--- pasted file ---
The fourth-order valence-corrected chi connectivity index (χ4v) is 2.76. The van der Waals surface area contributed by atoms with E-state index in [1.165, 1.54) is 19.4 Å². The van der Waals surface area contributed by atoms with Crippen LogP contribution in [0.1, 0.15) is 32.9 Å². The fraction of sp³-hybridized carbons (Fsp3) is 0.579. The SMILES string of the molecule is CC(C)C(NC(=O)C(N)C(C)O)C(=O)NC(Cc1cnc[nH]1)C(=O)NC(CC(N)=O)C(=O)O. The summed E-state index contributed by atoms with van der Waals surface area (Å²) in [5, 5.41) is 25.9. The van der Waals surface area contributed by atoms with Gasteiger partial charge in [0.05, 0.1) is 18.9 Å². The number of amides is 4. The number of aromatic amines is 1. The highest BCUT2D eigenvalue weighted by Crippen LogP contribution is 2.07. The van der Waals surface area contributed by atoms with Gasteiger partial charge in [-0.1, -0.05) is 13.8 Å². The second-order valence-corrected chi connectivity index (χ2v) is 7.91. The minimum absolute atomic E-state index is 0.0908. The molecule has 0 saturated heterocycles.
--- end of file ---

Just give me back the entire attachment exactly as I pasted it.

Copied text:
The fourth-order valence-corrected chi connectivity index (χ4v) is 2.76. The van der Waals surface area contributed by atoms with E-state index in [1.165, 1.54) is 19.4 Å². The van der Waals surface area contributed by atoms with Crippen LogP contribution in [0.1, 0.15) is 32.9 Å². The fraction of sp³-hybridized carbons (Fsp3) is 0.579. The SMILES string of the molecule is CC(C)C(NC(=O)C(N)C(C)O)C(=O)NC(Cc1cnc[nH]1)C(=O)NC(CC(N)=O)C(=O)O. The summed E-state index contributed by atoms with van der Waals surface area (Å²) in [5, 5.41) is 25.9. The van der Waals surface area contributed by atoms with Gasteiger partial charge in [0.05, 0.1) is 18.9 Å². The number of amides is 4. The number of aromatic amines is 1. The highest BCUT2D eigenvalue weighted by Crippen LogP contribution is 2.07. The van der Waals surface area contributed by atoms with Gasteiger partial charge in [-0.1, -0.05) is 13.8 Å². The second-order valence-corrected chi connectivity index (χ2v) is 7.91. The minimum absolute atomic E-state index is 0.0908. The molecule has 0 saturated heterocycles.